Resumes that catch my eye (in a good way) May 23, 2011
In this post, I'll discuss some of the things I look for in a candidate and how a resume can communicate positive or negative relating to those things.
First, different positions require different personalities as well as different skills.
For example, if I'm hiring for a consultant-type person, I look for someone who likes to move around and likes diversity. This means that someone who has been at prior positions for a year or two is ideal for a consultant-type role. Folks who have been out of college for more than 5 years and have had more than 2 different jobs say, "I like diversity, but I may not be a 'sticker'." This kind of person would be ideal for consulting... either internally (a hit-squad that spends 3 to 15 months 'fixing' problems or kick-starting projects) or externally (going on client site). The consulting position, however, also requires a diplomat because making fundamental changes to systems or processes requires making the long terms owners of those systems to be comfortable with the changes. So, if I see the butterfly that flits from job to job, I'm going to look for words that indicate "boredom" with positions and with references that back that up, rather than someone who comes, see, aggravates and gets booted.
If I'm hiring for a long term position... a stable team member, I'm going to want to see someone who can make a long term commitment. This means a long term commitment to a team, a technology, and a company. Yeah, every team, technology, and company has its challenging aspects, but the long term team member has to be able to deal with the slings and arrows of whatever cruel fate awaits them. Every team, however, needs an explorer or two. These folks will try new technologies, methodologies, etc., and will get their team excited about the best of these technologies. If you're a long term team member who enjoys exploring new technology (the first kid on your block to do Agile, Ruby, Scala, Clojure, etc.), show how you were able introduce the best of those technologies to your team in a constructive way and have references that will back this up.
I always look for a finisher. It doesn't matter if you've won or lost, always finish. If you finished dead last, be ready to talk about what you learned. But each project that you start and don't see through is big negative in my evaluation. If the changes were beyond your control, either don't mention the project ("started XX, but senior management killed it because they were a bunch of toads, so we did YY to appease them" is worlds worse than "finished project YY" where YY is boring and old technology.)
Trying and failing. Are you someone who swings for the fences? "Founded a Google competitor, but get driven into the ground after 2 years." "Joined a team that built a better IDE, but couldn't find a business model to compete with Eclipse." This can be a cool thing, just like being an explorer on a team. I try to understand what you learned from each failure. If what you learned was, "it seemed easy when we started, but we quit when things got tough," that's a negative. If you went down with the ship and were the last one to turn off the lights and share your scars, that shows me courage and willingness to stick it out (or it means you're stupid like me and I'll bore you with tales of competing against Lotus in the spreadsheet market and selling OS/2 software after Windows 95 came out.) I'll also look to see if you can rein in the fence swinging when you join a team that has a different risk outlook than you do.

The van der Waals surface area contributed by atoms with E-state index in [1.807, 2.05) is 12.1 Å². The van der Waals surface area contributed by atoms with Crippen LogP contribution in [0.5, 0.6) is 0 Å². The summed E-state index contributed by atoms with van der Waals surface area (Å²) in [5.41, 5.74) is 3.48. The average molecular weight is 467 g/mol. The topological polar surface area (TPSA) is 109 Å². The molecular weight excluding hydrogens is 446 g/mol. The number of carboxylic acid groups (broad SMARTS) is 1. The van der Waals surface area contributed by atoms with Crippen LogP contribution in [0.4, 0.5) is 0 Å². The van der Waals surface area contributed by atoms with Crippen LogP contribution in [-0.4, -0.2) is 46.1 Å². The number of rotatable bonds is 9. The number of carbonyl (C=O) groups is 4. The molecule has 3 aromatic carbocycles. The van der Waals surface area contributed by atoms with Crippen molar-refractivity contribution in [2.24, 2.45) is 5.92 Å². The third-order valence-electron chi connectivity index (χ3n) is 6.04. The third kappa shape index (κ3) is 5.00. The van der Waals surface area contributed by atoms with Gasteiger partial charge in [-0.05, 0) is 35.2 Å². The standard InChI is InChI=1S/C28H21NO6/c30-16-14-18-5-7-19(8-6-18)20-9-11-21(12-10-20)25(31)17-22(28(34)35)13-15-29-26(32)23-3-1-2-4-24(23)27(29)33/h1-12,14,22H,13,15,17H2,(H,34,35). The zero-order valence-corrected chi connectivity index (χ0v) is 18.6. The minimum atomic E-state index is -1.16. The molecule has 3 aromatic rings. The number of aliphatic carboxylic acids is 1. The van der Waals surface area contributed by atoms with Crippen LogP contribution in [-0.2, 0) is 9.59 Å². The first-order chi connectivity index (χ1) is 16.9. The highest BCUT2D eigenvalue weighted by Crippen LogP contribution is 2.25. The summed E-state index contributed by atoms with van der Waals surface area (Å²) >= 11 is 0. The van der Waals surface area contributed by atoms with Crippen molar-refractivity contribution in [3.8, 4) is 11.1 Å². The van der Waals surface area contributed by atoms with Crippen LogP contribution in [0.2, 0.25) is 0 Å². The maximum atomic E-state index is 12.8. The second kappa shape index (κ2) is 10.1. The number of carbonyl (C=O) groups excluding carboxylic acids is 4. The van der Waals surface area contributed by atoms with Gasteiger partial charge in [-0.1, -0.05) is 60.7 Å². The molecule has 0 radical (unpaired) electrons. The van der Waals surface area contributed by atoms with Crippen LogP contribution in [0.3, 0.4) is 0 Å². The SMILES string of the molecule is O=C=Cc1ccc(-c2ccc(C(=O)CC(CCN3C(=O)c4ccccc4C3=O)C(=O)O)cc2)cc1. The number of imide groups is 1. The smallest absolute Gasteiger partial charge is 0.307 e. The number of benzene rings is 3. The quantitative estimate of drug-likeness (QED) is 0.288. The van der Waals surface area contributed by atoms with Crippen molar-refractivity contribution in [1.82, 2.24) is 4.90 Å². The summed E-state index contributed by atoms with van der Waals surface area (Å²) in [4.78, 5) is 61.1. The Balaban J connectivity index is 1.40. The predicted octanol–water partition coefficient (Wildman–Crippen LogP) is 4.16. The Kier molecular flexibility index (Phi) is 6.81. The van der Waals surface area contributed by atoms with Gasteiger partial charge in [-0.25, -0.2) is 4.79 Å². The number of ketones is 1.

Your resume shouldn't be more than 1 page long in the tech field. Your resume should be a short story that tells me that you're a person who loves technology, works well with others... tells me the kind of thing that makes you really excited, and starts a conversation between us. I care about certain details (where did you work, what did you do there [DB, Lead Architect, Coder], what technology did you use [Java, .Net, etc.], what's your academic background.) But your resume is mostly a story that leads to a conversation between us.
One final thing, every person I've ever hired that has had a 3.6-3.9 GPA and was a material contributor to an open source project has worked out perfectly. That's my personal sweet spot.
Okay, one more final thing... being able to look at how you conduct yourself in open source communities tells me a lot about who you are. I won't hire people if they don't love technology enough to do it in their spare time (or find a way to weasel open source into their workday) and how they behave when they're not being paid for work is how they'll behave in the workplace.